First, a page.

June 21, 2019
4 Tips for Communicating with Clients at the Beginning of Their Paid Media Journey
If you have an e-commerce or lead-gen website, I’m sure you are looking at the “mobile frenzy” and thinking, “is my website up to snuff in today’s digital world?” With Google’s new emphasis on mobile-savvy sites and Google’s announcement that mobile searches have outpaced desktop searches, the digital marketing game is evolving.
Many people are using the “mobile frenzy” as an opportunity to not only optimize their site for mobile, but also to spruce up older sites that have been around for awhile. They are looking for that bold move to get back in the game. If you fit in this category, you will want to make sure your PPC-pawns are in a row before launching the new site. Similar to a game of chess, you are looking for the game-winning advantage, but it’s important to get all the pieces in the right position before going in for the kill. Otherwise you might be leaving a blind spot open.
There are 4 main PPC-related checkboxes that need your attention before flipping the switch on a new site:
Let’s dive into each area a bit deeper.
You will want to make sure all the relevant pixels on your old site are also present on your new site. Here is a non-exhaustive list of the most popular pixels and their placements. Of course, first consult with your developer and PPC Account Manager on an exact list for your site. This is also a good time to add “back-burner” pixels that you didn’t have time or energy to add before, but were always on the wish-list.
You will then want to use a tool, such as the Google Tag Assistant, to see if your pixels are placed correctly. I recommend running a test conversion and making sure the data pulls through correctly. Check to make sure Revenue and Order ID are pulling through if you have orders with transactional amounts.
Here is an example of the Google Tag Assistant, which lives as a Chrome Extension. This shows that Google Analytics, Google Tag Manager, and Google Remarketing code are all set up correctly on the home page.
Here is the example of the success/thank you page of our lead form, where the AdWords Conversion Tracking has been properly applied.
Here is an example of looking at the source code, which you might need to look at for all non-Google related pixels. Right-click on the page you would like to check out and click “View page source”.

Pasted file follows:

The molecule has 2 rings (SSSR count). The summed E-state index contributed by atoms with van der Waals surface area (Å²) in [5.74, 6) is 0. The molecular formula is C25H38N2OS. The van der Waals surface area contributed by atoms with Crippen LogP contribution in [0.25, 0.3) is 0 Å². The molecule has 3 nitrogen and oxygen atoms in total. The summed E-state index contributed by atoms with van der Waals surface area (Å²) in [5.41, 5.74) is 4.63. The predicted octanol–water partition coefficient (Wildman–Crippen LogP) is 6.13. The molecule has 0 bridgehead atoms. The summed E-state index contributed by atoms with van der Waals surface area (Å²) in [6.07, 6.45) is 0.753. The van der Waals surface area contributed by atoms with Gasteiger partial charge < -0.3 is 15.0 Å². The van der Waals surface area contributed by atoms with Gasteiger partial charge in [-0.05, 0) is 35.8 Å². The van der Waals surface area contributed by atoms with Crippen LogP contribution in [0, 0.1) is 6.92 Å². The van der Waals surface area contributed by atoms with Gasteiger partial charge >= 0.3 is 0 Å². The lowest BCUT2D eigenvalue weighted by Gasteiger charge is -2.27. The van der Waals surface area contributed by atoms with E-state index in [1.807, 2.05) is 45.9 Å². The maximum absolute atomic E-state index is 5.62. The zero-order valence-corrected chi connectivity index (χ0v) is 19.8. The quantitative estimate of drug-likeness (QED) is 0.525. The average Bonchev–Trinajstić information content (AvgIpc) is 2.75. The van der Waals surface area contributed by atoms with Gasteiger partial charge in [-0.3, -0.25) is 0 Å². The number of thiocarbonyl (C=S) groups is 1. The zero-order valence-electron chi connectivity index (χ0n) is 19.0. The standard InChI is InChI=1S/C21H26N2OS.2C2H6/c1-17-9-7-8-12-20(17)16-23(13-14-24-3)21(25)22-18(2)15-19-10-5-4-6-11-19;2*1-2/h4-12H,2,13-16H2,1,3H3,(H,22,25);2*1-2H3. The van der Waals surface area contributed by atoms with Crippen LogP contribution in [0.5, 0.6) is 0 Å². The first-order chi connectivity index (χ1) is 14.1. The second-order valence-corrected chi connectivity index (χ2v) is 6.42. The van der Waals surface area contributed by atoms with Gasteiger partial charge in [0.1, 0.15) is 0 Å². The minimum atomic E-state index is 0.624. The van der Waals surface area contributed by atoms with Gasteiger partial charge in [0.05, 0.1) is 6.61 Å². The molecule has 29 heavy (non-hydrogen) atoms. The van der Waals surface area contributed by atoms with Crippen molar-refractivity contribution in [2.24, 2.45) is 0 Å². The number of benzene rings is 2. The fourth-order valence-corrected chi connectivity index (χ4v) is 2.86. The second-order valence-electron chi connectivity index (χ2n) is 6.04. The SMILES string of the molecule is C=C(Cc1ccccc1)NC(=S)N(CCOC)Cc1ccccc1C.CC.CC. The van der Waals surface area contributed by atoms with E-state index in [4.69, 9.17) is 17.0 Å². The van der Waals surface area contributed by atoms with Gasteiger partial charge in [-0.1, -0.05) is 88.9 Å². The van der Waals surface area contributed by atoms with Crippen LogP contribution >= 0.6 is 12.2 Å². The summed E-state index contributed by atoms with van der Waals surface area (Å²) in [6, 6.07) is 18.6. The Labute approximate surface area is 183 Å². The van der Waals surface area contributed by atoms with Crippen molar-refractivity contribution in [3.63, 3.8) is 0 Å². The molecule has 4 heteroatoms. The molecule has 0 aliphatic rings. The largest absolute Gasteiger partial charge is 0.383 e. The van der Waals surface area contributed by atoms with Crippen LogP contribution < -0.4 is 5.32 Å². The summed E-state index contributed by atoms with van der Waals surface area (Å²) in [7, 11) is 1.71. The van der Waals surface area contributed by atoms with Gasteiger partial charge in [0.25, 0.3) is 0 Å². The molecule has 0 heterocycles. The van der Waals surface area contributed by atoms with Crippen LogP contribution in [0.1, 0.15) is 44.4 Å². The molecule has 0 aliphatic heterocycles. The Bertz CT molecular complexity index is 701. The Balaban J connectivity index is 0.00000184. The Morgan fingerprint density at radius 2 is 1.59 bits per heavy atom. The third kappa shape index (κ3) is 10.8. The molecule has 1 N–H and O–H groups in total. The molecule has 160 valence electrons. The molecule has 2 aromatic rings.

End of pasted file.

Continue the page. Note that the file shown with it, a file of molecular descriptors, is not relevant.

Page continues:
We can see the Google Tag Manager in the source code.
If this code looks like a second-language, I would recommend consulting with your web developer or pixel specialist. You may need to pull the actual source of your shopping cart or lead-form thank you page if you can’t see the code in the source code.
The idea here is to make sure the pixels are firing correctly, and if not, keep digging until you understand why. Short-term stress for long-term gains.
While you are pacing your pixels, double check that there aren’t any stray conversion events that you want to capture on the new site. Some examples of conversion events you might not have had on your previous site: Contact Us Forms, Email Subscriptions, etc.
If you would like to track these additional conversion events, make sure your conversion pixels are placed appropriately to track those event successes (Adwords, Bing Ads, Kenshoo/Marin, etc). Refer to step 1 again.
You need to check your paid search ads and make sure that those URLs will still exist on the new site. If not, you will have to change those ad URLs before or right after the site change.
If you want to minimize the risk of traffic being sent to 404-Error pages, schedule the new ads and Sitelinks prior to the switch. Make sure you alert your PPC Account Manager on the timing of the site switch so they can keep an eye out for ad disapprovals, especially in your highest performing campaigns.
It’s doubly helpful to keep your Google team aware of the site change so they can help with any quick approvals should any ads get disapproved. If you know of any ads that usually get flagged because of brand names, copyright, product types, “fiery” ad copy language, etc., make sure you prep your Google team for those well before the launch date.
Choosing an appropriate day for the switch will be vitally important as well. From a PPC perspective, you generally want to choose the lowest performing day/time for your site. Often this is at night and/or on the weekends.
Check the Dimensions tab in Adwords for trends in “Time of Day” or “Day of Week” for your highest performing and lowest performing day based on your account goals (i.e. Conversions & CPA for B2B/Lead Gen and Revenue & ROI for B2C/E-commerce).
This is an example of one lead-gen client where we see the best performance on Mondays. Thus, you would want to avoid Monday for the site switch and lean toward poorer converting days at the end of the week.
Hopefully these tid-bits from the PPC perspective will help you transition to that new, beautiful, mobile-optimized site with the smallest disruptions in performance. Remember, it’s better to wait for the check-mate rather than moving too soon and leaving vital areas open for big problems after the bold move. Check your pixels & tracking, new conversion events, URL changes, and plan to switch during the lowest impact time for a certain win.
Game on and enjoy your shiny new site!